After the four Moscow bands had all given value for money, it was the turn of the Jets. They completed the evening’s line-up and the old cliché “they brought the house down” pretty much approximates to the truth. They began their set with their traditional opener “Turn up the Guitar” followed by their classic “Rockabilly Baby”. After all these years their rendition of the latter is still a highlight for me; a great number performed superbly with a hard edge. That was enough to get the large audience going and the place rocked ! Standards like “Josephine”, “Somethin’ Else” and “Runaround Sue” kept the momentum going.

The Jets still had that ability to vary the content of their performance. For example they threw in the odd Doo Wop number, plus one or two distinctly non r’n’r songs like “Hobo”. But it worked; they never strayed too far away from the next hard drivin’ rock’n’roll song, so the variations were not a negative distraction for the audience.

Speaking to my friends during and after the gig, it was clear the Jets willingness to travel all the way to Moscow for a one-off performance was much appreciated (UK Bands out there please note!). Following the Restless gig in Moscow the previous year falling through (the details of which are messy and do not reflect at all well on the members of the UK group Restless) the Jets presence was especially savoured by the Rockers here.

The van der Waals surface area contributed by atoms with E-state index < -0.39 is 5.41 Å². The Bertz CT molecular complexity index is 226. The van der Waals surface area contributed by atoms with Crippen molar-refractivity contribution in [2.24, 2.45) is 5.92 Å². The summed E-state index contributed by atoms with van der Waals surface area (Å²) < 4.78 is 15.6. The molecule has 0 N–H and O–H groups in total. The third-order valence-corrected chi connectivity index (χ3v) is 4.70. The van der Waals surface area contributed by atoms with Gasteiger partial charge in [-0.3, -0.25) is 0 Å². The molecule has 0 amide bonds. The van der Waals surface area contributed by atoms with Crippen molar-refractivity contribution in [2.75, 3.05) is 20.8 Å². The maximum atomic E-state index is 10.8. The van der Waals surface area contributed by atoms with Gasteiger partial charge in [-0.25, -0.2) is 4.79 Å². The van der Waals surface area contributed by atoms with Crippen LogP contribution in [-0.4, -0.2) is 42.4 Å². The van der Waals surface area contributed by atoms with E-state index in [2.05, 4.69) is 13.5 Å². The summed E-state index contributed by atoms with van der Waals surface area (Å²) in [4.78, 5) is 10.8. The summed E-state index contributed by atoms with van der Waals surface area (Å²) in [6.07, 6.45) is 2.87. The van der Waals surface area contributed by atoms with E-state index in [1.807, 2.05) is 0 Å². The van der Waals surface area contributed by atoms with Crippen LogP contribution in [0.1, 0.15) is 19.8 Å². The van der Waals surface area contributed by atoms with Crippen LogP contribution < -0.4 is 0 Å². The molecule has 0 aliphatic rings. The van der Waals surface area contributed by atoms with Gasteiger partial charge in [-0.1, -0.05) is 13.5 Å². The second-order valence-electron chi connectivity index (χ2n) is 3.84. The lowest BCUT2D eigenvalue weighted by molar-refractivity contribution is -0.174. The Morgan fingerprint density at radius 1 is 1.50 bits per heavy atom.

Although I’d seen them quite a few times when I lived in the UK I hadn’t known them personally, so it was nice to have a chance to chat with the Band during the evening. They came across as nice, quiet and genuine blokes off-stage. After all their years together, it was clear they still got along well with each other (being brothers maybe helps, although for some of us sometimes it doesn’t!). They told me they didn’t miss the big fame they’d had, following their hit records all that time ago. They were still happy and glad to be playing the kind of music they loved and being able to do it for a living. In other words they lived the opposite of the stereo-type wild, crazy, destructive rock’n’roll life! (erm, speaking personally, my only regret is that I no longer have the time or energy to live the wild, crazy, destructive rock’n’roll life). I also asked them their views on Russian rock’n’roll from what they were hearing that evening: They were very impressed.

Some of the photos you can see were taken during the band’s stay in Moscow. So from all of us here in the big city in the East, a big Thankyou to the Jets. Welcome back any time. 

And once again, Welcome Back Blue Suede News !